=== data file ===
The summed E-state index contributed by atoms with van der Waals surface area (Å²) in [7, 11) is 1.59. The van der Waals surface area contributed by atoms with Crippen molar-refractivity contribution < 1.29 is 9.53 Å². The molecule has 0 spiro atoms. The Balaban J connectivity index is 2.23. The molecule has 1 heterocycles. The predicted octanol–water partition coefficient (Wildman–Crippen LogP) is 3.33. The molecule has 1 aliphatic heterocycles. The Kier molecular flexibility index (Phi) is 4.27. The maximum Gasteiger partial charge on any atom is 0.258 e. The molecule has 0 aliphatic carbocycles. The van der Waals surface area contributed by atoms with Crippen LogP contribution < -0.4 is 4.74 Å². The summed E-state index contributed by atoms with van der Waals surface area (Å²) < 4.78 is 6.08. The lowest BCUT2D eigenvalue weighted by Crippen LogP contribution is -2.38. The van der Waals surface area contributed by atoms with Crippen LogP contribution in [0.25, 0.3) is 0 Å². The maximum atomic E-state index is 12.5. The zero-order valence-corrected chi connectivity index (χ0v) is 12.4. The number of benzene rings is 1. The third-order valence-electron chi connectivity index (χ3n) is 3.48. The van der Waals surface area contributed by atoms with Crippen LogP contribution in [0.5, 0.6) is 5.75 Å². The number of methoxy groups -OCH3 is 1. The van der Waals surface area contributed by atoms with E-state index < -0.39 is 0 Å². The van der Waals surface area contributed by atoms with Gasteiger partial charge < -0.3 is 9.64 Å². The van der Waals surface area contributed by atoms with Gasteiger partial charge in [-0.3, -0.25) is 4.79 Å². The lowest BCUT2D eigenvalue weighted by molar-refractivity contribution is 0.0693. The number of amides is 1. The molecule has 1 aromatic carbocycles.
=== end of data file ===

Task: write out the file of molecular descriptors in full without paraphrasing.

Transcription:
The summed E-state index contributed by atoms with van der Waals surface area (Å²) in [7, 11) is 1.59. The van der Waals surface area contributed by atoms with Crippen molar-refractivity contribution < 1.29 is 9.53 Å². The molecule has 0 spiro atoms. The Balaban J connectivity index is 2.23. The molecule has 1 heterocycles. The predicted octanol–water partition coefficient (Wildman–Crippen LogP) is 3.33. The molecule has 1 aliphatic heterocycles. The Kier molecular flexibility index (Phi) is 4.27. The maximum Gasteiger partial charge on any atom is 0.258 e. The molecule has 0 aliphatic carbocycles. The van der Waals surface area contributed by atoms with Crippen LogP contribution < -0.4 is 4.74 Å². The summed E-state index contributed by atoms with van der Waals surface area (Å²) < 4.78 is 6.08. The lowest BCUT2D eigenvalue weighted by Crippen LogP contribution is -2.38. The van der Waals surface area contributed by atoms with Crippen LogP contribution in [0.25, 0.3) is 0 Å². The maximum atomic E-state index is 12.5. The zero-order valence-corrected chi connectivity index (χ0v) is 12.4. The number of benzene rings is 1. The third-order valence-electron chi connectivity index (χ3n) is 3.48. The van der Waals surface area contributed by atoms with Crippen LogP contribution in [0.5, 0.6) is 5.75 Å². The number of methoxy groups -OCH3 is 1. The van der Waals surface area contributed by atoms with E-state index < -0.39 is 0 Å². The van der Waals surface area contributed by atoms with Gasteiger partial charge < -0.3 is 9.64 Å². The van der Waals surface area contributed by atoms with Gasteiger partial charge in [-0.3, -0.25) is 4.79 Å². The lowest BCUT2D eigenvalue weighted by molar-refractivity contribution is 0.0693. The number of amides is 1. The molecule has 1 aromatic carbocycles.